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A brief history of the special constabulary

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The earliest recorded deployment of Special Constables in Bedfordshire was on the 6 December 1830. Rioting had broken out in Kent because of civil unrest, and gradually spread across the south of England and East Anglia reaching Bedfordshire in late November.

The Vicar of Shillington, the Reverend John Hull who was also a Justice of the Peace, swore in 212 men from his village each of whom were supplied with two foot long staves, in order to be prepared for any eventuality. A riot broke out at Stotfold on 2 December and continued over the ensuing days.

Four days later, with the rioting continuing, Reverend Hull successfully deployed his formidable force of Special Constables and order was eventually restored.

The next recorded deployment of Special Constables took place during May 1835. On 11 May a Relieving Officer entered the village of Lidlington and was met by a violent mob. As he entered the village of Millbrook the following day a similar incident took place.

As a consequence of the disorder the local Justices swore in 96 Special Constables to locate and arrest the Lidlington ringleaders which proved to be an unpopular move among the general population, and a large crowd gathered and secured the release of the arrested men. Order was not restored until a force of twenty Metropolitan Police Constables arrived some time later.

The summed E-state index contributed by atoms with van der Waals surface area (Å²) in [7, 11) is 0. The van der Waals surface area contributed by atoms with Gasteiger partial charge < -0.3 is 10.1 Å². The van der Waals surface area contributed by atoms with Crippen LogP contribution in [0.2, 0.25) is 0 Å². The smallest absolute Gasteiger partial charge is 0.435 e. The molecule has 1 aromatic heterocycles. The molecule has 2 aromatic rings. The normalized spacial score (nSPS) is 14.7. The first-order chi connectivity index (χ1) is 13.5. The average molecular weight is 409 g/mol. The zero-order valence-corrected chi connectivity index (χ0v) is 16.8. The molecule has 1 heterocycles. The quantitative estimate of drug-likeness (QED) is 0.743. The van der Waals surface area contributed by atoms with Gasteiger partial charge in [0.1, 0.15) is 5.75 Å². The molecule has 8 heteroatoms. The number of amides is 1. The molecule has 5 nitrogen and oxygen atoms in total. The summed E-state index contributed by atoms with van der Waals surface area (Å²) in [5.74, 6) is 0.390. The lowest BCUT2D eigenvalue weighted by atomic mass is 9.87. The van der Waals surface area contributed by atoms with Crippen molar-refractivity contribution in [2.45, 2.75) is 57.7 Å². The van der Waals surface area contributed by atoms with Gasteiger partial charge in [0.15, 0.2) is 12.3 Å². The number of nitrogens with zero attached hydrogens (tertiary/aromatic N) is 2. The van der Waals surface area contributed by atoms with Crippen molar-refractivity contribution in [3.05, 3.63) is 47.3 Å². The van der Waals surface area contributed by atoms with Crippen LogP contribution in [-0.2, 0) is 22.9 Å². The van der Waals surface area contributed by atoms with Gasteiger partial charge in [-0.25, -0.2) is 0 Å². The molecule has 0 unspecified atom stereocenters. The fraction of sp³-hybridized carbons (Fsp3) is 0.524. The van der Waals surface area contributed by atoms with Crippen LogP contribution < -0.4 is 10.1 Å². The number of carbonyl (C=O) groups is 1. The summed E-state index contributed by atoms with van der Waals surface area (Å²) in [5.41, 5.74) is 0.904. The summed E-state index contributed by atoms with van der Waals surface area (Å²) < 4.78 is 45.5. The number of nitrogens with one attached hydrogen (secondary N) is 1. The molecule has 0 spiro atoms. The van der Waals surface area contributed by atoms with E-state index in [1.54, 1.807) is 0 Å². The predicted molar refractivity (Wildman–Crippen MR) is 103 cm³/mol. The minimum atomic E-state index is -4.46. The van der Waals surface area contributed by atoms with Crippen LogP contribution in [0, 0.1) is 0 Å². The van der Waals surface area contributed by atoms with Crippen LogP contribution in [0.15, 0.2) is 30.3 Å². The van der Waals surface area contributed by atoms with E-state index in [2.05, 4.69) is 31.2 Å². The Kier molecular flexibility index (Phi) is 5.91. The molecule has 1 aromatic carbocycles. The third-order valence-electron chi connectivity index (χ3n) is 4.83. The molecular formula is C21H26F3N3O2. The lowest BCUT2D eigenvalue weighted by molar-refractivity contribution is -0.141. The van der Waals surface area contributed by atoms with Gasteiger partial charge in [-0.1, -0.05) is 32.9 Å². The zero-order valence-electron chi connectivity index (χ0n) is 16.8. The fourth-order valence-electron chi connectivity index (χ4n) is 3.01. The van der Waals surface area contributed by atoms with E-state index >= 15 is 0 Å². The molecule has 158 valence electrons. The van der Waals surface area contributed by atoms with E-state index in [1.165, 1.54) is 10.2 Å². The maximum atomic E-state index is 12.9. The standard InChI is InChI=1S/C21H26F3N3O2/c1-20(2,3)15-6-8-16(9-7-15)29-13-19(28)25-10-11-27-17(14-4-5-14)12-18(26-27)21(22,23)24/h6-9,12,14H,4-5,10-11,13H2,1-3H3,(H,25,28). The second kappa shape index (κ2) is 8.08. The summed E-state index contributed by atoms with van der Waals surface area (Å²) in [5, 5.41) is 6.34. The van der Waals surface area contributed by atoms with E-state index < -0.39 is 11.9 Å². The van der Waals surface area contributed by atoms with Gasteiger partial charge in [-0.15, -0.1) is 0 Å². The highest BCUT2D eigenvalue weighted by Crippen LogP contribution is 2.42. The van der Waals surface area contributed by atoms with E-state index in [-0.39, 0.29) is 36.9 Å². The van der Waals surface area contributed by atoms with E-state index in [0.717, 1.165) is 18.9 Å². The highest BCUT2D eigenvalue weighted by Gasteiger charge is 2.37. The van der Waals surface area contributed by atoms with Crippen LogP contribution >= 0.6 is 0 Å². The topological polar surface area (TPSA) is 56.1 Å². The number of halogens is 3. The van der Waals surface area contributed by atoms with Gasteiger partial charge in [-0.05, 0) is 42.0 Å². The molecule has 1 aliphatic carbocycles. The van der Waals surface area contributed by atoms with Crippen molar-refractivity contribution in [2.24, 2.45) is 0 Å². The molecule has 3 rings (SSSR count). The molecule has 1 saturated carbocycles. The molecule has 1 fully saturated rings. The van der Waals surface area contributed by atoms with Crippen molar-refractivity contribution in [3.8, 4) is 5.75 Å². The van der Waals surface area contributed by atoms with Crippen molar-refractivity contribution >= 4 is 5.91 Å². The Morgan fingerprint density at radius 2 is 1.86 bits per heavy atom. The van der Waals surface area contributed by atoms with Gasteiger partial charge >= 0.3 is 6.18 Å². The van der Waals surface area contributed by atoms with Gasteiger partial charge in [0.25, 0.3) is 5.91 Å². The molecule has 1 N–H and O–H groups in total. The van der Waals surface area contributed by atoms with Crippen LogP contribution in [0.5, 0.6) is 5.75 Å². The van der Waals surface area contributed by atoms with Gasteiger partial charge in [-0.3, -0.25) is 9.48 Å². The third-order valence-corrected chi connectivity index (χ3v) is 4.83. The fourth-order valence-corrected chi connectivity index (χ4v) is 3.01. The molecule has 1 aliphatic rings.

During 1856 the railway was being constructed across the north of the county. Some Special Constables were employed to police this work but these men were nothing to do with the recently formed County Constabulary, instead they were funded by the railway company.

Apart from the references by Chief Constable Stevens prior to the outbreak of the First World War, the only other extant recorded references to Special Constables before 1914 all appear in the Bedford Borough Watch Committee Minutes between 1842 and 1909.

During WW1 all three Bedfordshire Forces recruited Special Constables although Bedford did not start that process until early 1915. Recruitment continued during the interwar years but the outbreak of WW2 brought extremely rapid expansion of numbers, the County Constabulary alone having in excess of 1,500 men by the spring of 1940.

Following the cessation of hostilities in 1945, a fall in numbers was not immediate either locally or nationally but the late 1940’s did see the start of a gradual decline. The all time low in Bedfordshire was in 1990 when there just 125 men and women enrolled.

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